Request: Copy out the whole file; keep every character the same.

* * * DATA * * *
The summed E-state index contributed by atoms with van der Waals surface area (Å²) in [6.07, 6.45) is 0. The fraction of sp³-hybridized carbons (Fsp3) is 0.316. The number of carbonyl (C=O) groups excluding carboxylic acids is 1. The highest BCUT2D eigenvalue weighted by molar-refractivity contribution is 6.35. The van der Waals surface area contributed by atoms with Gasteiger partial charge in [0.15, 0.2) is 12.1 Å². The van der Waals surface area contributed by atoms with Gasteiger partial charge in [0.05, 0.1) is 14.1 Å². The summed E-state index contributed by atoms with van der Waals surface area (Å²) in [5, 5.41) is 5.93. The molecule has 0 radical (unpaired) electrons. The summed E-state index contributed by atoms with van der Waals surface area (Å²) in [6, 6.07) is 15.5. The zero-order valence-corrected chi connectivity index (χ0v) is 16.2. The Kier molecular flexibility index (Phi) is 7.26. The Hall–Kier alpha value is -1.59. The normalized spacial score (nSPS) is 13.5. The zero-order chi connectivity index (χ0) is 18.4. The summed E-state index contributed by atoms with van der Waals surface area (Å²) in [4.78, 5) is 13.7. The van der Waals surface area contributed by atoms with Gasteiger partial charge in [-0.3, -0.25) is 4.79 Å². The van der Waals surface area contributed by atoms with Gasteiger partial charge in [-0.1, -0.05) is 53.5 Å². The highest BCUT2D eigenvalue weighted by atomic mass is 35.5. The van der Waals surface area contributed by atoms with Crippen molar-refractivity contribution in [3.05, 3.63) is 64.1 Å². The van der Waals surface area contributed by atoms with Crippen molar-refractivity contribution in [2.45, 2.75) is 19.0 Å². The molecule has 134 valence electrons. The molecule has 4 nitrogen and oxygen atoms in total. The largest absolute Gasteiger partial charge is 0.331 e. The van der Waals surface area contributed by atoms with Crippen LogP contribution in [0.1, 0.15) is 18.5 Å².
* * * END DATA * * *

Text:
The summed E-state index contributed by atoms with van der Waals surface area (Å²) in [6.07, 6.45) is 0. The fraction of sp³-hybridized carbons (Fsp3) is 0.316. The number of carbonyl (C=O) groups excluding carboxylic acids is 1. The highest BCUT2D eigenvalue weighted by molar-refractivity contribution is 6.35. The van der Waals surface area contributed by atoms with Gasteiger partial charge in [0.15, 0.2) is 12.1 Å². The van der Waals surface area contributed by atoms with Gasteiger partial charge in [0.05, 0.1) is 14.1 Å². The summed E-state index contributed by atoms with van der Waals surface area (Å²) in [5, 5.41) is 5.93. The molecule has 0 radical (unpaired) electrons. The summed E-state index contributed by atoms with van der Waals surface area (Å²) in [6, 6.07) is 15.5. The zero-order valence-corrected chi connectivity index (χ0v) is 16.2. The Kier molecular flexibility index (Phi) is 7.26. The Hall–Kier alpha value is -1.59. The normalized spacial score (nSPS) is 13.5. The zero-order chi connectivity index (χ0) is 18.4. The summed E-state index contributed by atoms with van der Waals surface area (Å²) in [4.78, 5) is 13.7. The van der Waals surface area contributed by atoms with Gasteiger partial charge in [-0.3, -0.25) is 4.79 Å². The van der Waals surface area contributed by atoms with Gasteiger partial charge in [-0.1, -0.05) is 53.5 Å². The highest BCUT2D eigenvalue weighted by atomic mass is 35.5. The van der Waals surface area contributed by atoms with Crippen molar-refractivity contribution in [3.05, 3.63) is 64.1 Å². The van der Waals surface area contributed by atoms with Crippen molar-refractivity contribution in [2.45, 2.75) is 19.0 Å². The molecule has 134 valence electrons. The molecule has 4 nitrogen and oxygen atoms in total. The largest absolute Gasteiger partial charge is 0.331 e. The van der Waals surface area contributed by atoms with Crippen LogP contribution in [0.1, 0.15) is 18.5 Å².